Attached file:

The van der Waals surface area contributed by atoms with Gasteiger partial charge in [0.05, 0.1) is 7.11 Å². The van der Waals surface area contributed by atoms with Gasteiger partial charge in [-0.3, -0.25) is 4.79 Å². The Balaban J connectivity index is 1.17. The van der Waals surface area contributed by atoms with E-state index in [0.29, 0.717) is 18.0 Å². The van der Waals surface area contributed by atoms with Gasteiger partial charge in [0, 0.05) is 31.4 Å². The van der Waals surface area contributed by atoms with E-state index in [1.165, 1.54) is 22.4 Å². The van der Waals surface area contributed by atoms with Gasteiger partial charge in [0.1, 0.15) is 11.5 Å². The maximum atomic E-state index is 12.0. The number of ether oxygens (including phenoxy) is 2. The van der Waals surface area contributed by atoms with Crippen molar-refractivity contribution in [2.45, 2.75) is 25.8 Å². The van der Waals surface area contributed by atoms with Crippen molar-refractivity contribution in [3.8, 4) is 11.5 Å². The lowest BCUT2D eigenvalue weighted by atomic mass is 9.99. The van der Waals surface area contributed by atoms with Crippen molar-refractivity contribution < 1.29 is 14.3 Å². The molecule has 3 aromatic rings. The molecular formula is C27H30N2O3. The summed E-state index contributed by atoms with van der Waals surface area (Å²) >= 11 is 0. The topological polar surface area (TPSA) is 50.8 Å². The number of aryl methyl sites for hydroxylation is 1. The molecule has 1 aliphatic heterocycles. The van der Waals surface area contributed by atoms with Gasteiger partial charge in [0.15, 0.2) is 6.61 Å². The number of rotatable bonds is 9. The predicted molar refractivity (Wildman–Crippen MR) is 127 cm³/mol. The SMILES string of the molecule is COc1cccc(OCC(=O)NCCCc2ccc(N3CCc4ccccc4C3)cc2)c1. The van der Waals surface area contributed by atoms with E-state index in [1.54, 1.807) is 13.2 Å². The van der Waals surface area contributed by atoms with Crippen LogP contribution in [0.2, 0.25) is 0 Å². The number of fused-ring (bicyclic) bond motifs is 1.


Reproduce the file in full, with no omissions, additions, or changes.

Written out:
The van der Waals surface area contributed by atoms with Gasteiger partial charge in [0.05, 0.1) is 7.11 Å². The van der Waals surface area contributed by atoms with Gasteiger partial charge in [-0.3, -0.25) is 4.79 Å². The Balaban J connectivity index is 1.17. The van der Waals surface area contributed by atoms with E-state index in [0.29, 0.717) is 18.0 Å². The van der Waals surface area contributed by atoms with Gasteiger partial charge in [0, 0.05) is 31.4 Å². The van der Waals surface area contributed by atoms with E-state index in [1.165, 1.54) is 22.4 Å². The van der Waals surface area contributed by atoms with Gasteiger partial charge in [0.1, 0.15) is 11.5 Å². The maximum atomic E-state index is 12.0. The number of ether oxygens (including phenoxy) is 2. The van der Waals surface area contributed by atoms with Crippen molar-refractivity contribution in [2.45, 2.75) is 25.8 Å². The van der Waals surface area contributed by atoms with Crippen molar-refractivity contribution in [3.8, 4) is 11.5 Å². The lowest BCUT2D eigenvalue weighted by atomic mass is 9.99. The van der Waals surface area contributed by atoms with Crippen molar-refractivity contribution < 1.29 is 14.3 Å². The molecule has 3 aromatic rings. The molecular formula is C27H30N2O3. The summed E-state index contributed by atoms with van der Waals surface area (Å²) >= 11 is 0. The topological polar surface area (TPSA) is 50.8 Å². The number of aryl methyl sites for hydroxylation is 1. The molecule has 1 aliphatic heterocycles. The van der Waals surface area contributed by atoms with Gasteiger partial charge in [0.15, 0.2) is 6.61 Å². The number of rotatable bonds is 9. The predicted molar refractivity (Wildman–Crippen MR) is 127 cm³/mol. The SMILES string of the molecule is COc1cccc(OCC(=O)NCCCc2ccc(N3CCc4ccccc4C3)cc2)c1. The van der Waals surface area contributed by atoms with E-state index in [1.54, 1.807) is 13.2 Å². The van der Waals surface area contributed by atoms with Crippen LogP contribution in [0.2, 0.25) is 0 Å². The number of fused-ring (bicyclic) bond motifs is 1.